My district recently went through a textbook adoption. I was on the adoption committee, and on several occasions, the conversation with parents, the school board, and teachers drifted toward the concept of electronic textbooks. Because I am a geek and well-known for my ownership of an iPad, Kindle, and Tablet computer, I was often pegged with many of these questions. My answer was simple and honest: I don’t think electronic textbooks are good for schools and students.
Interestingly, Texas State policy makers have been tackling this same argument of traditional textbooks or electronic textbooks. Many state politicians want to move toward E-texts and electronic resources as a way to cut costs and “move eduction into the 21st century.” School districts in California have already began moving towards electronic textbooks in lieu of traditional books. From my experience, electronic textbooks are not the best option for public schools.
Problems with Electronic Textbooks for Public Schools
The cost savings may not be real. The average cost of a traditional textbook is approximately $50-$75 per subject. This means, in a typical student day, a learner would have between $300 and $500 of textbooks for their different content areas. Many schools do not have a “one textbook per child” policy and only offer class sets of textbooks with online or at home support materials. The idea of a Kindle or iPad for students sounds great. You can replace hundreds of dollars in textbooks with a single $140 kindle device plus Ebooks. The problem is that a replacement device will cost an additional $140. If you are talking about an iPad, you are looking at a device that costs over $400 to replace. The traditional textbook only becomes obsolete when the information within is updated. An electronic textbook is obsolete in the next product cycle, firmware upgrade, file codex or battery technology. The textbook series we just purchased for Language Arts and Reading is expected to last seven years. My iPad will be obsolete as soon as the new device is released in early 2011.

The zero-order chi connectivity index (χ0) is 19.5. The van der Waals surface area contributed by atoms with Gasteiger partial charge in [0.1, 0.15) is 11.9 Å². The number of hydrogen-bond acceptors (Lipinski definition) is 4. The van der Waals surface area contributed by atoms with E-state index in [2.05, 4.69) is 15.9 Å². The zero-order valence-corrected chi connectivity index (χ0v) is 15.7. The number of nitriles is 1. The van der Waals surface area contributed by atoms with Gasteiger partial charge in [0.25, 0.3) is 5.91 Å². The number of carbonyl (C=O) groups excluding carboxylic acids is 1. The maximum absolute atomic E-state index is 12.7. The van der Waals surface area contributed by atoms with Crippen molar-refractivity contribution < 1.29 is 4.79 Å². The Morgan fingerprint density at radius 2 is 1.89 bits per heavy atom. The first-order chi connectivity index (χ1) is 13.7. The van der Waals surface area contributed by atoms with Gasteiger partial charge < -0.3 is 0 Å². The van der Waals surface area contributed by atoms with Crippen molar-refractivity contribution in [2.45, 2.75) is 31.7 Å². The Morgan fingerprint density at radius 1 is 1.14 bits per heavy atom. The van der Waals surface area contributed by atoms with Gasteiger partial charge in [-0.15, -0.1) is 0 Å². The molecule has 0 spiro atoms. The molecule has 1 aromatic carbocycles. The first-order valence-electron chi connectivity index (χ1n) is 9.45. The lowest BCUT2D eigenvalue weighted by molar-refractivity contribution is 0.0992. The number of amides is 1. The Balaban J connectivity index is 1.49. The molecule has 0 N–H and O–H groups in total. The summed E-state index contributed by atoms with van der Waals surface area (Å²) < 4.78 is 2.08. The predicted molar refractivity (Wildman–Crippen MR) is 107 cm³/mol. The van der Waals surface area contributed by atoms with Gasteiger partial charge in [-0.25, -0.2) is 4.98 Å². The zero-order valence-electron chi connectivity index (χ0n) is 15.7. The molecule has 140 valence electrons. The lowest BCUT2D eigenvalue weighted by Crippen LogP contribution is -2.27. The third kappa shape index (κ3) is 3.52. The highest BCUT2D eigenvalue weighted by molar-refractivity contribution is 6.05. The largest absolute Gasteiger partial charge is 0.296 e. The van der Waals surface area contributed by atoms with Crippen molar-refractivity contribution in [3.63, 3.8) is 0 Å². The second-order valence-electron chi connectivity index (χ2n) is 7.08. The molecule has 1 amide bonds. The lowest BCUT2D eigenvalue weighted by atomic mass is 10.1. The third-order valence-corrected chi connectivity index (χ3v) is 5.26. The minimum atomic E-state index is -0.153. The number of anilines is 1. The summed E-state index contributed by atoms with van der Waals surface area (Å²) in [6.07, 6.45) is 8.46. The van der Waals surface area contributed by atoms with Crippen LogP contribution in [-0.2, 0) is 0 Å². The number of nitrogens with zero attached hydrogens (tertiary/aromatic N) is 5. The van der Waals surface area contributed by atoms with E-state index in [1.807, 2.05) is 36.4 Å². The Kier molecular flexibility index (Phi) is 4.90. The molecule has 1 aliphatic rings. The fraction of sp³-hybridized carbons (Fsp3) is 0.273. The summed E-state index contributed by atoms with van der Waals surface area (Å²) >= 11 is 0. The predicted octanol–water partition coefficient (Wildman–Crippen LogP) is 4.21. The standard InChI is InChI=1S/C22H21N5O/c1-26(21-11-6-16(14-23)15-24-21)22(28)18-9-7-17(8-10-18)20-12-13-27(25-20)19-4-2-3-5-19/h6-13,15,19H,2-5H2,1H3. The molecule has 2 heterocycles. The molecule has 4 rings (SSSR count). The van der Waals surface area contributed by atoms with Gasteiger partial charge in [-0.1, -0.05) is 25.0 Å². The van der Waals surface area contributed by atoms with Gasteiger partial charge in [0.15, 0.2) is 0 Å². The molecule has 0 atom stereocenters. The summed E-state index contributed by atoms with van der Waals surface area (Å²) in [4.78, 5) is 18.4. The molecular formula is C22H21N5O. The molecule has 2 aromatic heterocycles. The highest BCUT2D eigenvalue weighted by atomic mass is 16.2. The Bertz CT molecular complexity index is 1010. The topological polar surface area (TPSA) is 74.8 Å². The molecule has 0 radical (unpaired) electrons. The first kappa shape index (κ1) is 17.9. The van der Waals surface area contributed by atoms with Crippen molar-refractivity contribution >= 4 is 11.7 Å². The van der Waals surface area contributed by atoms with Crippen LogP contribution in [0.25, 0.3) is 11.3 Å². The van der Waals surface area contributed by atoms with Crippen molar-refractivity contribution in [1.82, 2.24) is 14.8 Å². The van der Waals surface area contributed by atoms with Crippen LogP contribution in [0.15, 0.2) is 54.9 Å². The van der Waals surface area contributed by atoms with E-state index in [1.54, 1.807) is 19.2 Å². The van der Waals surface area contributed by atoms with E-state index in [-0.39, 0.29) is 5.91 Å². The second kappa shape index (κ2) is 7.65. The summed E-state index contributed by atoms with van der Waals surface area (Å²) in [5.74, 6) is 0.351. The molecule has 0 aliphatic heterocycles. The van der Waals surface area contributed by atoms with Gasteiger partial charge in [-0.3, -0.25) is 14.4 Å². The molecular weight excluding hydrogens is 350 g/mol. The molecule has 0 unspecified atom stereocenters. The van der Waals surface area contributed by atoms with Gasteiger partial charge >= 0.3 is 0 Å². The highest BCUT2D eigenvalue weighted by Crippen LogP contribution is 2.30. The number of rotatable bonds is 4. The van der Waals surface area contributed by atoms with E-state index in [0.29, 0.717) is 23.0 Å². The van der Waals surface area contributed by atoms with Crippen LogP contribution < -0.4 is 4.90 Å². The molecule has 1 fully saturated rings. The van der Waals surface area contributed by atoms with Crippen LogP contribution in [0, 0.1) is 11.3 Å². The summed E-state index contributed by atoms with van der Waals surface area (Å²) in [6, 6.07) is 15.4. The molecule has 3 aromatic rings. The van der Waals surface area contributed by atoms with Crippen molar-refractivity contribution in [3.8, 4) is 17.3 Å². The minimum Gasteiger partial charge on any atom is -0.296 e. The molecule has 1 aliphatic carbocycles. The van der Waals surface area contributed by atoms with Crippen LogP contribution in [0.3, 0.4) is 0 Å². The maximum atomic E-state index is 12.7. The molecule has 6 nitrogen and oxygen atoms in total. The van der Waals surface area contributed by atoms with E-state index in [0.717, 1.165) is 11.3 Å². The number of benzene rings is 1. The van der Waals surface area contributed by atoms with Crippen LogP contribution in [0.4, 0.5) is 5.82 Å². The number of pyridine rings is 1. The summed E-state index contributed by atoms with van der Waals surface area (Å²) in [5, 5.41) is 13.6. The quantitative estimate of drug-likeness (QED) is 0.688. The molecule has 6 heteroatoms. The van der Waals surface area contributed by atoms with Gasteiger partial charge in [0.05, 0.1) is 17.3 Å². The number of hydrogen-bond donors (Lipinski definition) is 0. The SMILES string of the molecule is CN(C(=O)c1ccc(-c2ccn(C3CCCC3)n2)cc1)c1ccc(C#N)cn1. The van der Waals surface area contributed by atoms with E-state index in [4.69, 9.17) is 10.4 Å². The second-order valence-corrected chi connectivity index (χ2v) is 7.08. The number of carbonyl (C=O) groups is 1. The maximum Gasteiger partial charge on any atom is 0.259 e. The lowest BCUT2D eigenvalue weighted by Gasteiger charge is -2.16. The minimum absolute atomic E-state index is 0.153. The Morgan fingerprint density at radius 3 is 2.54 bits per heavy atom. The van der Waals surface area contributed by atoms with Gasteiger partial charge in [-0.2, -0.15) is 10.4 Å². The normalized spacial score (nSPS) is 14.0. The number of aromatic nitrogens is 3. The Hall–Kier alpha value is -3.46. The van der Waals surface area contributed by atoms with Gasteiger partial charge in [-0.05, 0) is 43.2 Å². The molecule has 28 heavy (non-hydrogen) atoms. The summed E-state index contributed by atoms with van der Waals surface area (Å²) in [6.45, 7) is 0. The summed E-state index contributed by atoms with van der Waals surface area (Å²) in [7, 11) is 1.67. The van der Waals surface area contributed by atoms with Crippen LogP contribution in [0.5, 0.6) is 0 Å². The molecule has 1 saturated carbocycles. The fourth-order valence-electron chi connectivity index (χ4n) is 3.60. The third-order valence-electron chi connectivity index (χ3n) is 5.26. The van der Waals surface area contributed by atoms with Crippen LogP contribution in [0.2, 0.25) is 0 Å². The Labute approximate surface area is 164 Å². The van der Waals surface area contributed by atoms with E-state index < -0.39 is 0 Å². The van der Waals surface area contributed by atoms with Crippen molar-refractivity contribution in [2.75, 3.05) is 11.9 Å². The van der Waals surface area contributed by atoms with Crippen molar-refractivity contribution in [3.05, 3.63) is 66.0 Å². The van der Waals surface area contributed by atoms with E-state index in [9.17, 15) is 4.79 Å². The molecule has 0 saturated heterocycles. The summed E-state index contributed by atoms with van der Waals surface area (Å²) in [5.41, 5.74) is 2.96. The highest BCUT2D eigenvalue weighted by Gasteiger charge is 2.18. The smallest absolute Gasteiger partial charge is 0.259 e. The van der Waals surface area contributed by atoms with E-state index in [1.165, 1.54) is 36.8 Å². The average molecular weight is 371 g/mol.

Teacher training and professional development is very expensive. With traditional textbooks, educators are very aware of how to use them, monitor student use of them and how to protect them. The paradigm shift required to allow students to use Ebooks would require extensive training of every teacher in a district. This is time taken away from other district initiatives or professional development. If the professional development is not done correctly, the electronic textbooks will not be used effectively and the tech money would have been wasted. From the basics of teachers needing to learn how to monitor what students are actually doing on a personal device to how to highlight and reference the material – electronic textbooks represent a completely new pedagogy.
Setting up the devices is costly. I spend several hours managing my electronic devices. In fact, the human cost of managing technology is often more expensive than the device itself. If my school were to purchase 700 iPads (one per student), there would need to be several dedicated IT professionals required to manage the devices. My entire school district has enough IT personnel to visit a school building once per week. The management budget would need to be substantially increased, further eating into the cost savings of electronic textbooks.
Wireless networking access is expensive and hard to control. In order to have 700 iPads or other WiFi enabled electronic textbooks online, our network infrastructure would need to be substantially improved. System monitoring, filtering, and the requisite bandwidth must be factored into the end cost of Ebooks. Again, the cost savings of the actual devices is eroded quickly once the support and maintenance infrastructure is factored in. Unfortunately, the cost of management and infrastructure will most likely not be the concern of state officials. State legislators will decide that electronic textbooks must be purchased to save money and districts will spend millions to compensate for an unfunded mandate.
Traditional textbooks don’t get stolen, broken, or vandalized beyond repair.
It is undeniable that electronic textbooks would dramatically raise the technology level in the classroom and provide a more entertaining education experience. They will not be easier to use, cheaper to supply, or lead to student achievement. Before educational policy makers make sweeping changes in the way content is delivered, all of the unintended consequences must be fully explored and accounted for. Once the hard work has been done, we will find that electronic textbooks are the wrong choice for schools.